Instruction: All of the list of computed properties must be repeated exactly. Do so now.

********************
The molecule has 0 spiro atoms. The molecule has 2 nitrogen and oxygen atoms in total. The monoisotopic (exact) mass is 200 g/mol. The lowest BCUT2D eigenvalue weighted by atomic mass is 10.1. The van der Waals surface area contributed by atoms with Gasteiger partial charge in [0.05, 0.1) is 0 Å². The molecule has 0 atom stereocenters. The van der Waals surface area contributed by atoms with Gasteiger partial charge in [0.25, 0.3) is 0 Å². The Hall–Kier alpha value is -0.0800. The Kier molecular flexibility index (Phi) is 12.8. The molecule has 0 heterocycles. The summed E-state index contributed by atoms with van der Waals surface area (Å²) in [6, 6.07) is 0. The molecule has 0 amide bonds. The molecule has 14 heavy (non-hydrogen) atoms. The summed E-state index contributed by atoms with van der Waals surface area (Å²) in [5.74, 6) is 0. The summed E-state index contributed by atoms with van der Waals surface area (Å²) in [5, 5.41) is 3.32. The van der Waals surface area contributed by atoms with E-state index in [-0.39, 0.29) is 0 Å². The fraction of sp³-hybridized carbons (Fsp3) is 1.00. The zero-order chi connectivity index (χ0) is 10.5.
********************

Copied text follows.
The molecule has 0 spiro atoms. The molecule has 2 nitrogen and oxygen atoms in total. The monoisotopic (exact) mass is 200 g/mol. The lowest BCUT2D eigenvalue weighted by atomic mass is 10.1. The van der Waals surface area contributed by atoms with Gasteiger partial charge in [0.05, 0.1) is 0 Å². The molecule has 0 atom stereocenters. The van der Waals surface area contributed by atoms with Gasteiger partial charge in [0.25, 0.3) is 0 Å². The Hall–Kier alpha value is -0.0800. The Kier molecular flexibility index (Phi) is 12.8. The molecule has 0 heterocycles. The summed E-state index contributed by atoms with van der Waals surface area (Å²) in [6, 6.07) is 0. The molecule has 0 amide bonds. The molecule has 14 heavy (non-hydrogen) atoms. The summed E-state index contributed by atoms with van der Waals surface area (Å²) in [5.74, 6) is 0. The summed E-state index contributed by atoms with van der Waals surface area (Å²) in [5, 5.41) is 3.32. The van der Waals surface area contributed by atoms with E-state index in [-0.39, 0.29) is 0 Å². The fraction of sp³-hybridized carbons (Fsp3) is 1.00. The zero-order chi connectivity index (χ0) is 10.5.